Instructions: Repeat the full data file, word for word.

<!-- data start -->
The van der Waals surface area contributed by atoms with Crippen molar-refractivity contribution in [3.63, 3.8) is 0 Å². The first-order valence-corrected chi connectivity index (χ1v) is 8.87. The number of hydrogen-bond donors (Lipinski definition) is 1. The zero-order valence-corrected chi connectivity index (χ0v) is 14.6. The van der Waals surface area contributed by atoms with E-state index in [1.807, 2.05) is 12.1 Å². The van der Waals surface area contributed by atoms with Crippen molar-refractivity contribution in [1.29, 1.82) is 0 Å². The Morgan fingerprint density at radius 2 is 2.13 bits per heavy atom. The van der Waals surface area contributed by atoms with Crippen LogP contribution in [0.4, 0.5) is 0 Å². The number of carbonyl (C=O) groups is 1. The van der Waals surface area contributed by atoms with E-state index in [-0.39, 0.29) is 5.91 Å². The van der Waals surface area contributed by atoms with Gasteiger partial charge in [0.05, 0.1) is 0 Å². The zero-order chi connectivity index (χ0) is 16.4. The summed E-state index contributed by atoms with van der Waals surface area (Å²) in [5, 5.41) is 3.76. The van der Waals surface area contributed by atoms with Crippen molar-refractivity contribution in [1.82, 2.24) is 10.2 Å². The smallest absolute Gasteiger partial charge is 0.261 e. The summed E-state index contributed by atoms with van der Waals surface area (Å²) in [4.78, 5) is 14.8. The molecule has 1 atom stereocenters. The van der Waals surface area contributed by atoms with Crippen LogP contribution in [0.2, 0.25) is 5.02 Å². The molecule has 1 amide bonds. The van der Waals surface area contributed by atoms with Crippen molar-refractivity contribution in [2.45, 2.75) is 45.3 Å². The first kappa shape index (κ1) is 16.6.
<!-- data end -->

The van der Waals surface area contributed by atoms with Crippen molar-refractivity contribution in [3.63, 3.8) is 0 Å². The first-order valence-corrected chi connectivity index (χ1v) is 8.87. The number of hydrogen-bond donors (Lipinski definition) is 1. The zero-order valence-corrected chi connectivity index (χ0v) is 14.6. The van der Waals surface area contributed by atoms with E-state index in [1.807, 2.05) is 12.1 Å². The van der Waals surface area contributed by atoms with Crippen molar-refractivity contribution in [1.29, 1.82) is 0 Å². The Morgan fingerprint density at radius 2 is 2.13 bits per heavy atom. The van der Waals surface area contributed by atoms with Crippen LogP contribution in [0.4, 0.5) is 0 Å². The number of carbonyl (C=O) groups is 1. The van der Waals surface area contributed by atoms with E-state index in [-0.39, 0.29) is 5.91 Å². The van der Waals surface area contributed by atoms with Gasteiger partial charge in [0.05, 0.1) is 0 Å². The zero-order chi connectivity index (χ0) is 16.4. The summed E-state index contributed by atoms with van der Waals surface area (Å²) in [5, 5.41) is 3.76. The van der Waals surface area contributed by atoms with Crippen molar-refractivity contribution in [1.82, 2.24) is 10.2 Å². The smallest absolute Gasteiger partial charge is 0.261 e. The summed E-state index contributed by atoms with van der Waals surface area (Å²) in [4.78, 5) is 14.8. The molecule has 1 atom stereocenters. The van der Waals surface area contributed by atoms with Crippen LogP contribution in [0.2, 0.25) is 5.02 Å². The molecule has 1 amide bonds. The van der Waals surface area contributed by atoms with Crippen molar-refractivity contribution in [2.45, 2.75) is 45.3 Å². The first kappa shape index (κ1) is 16.6.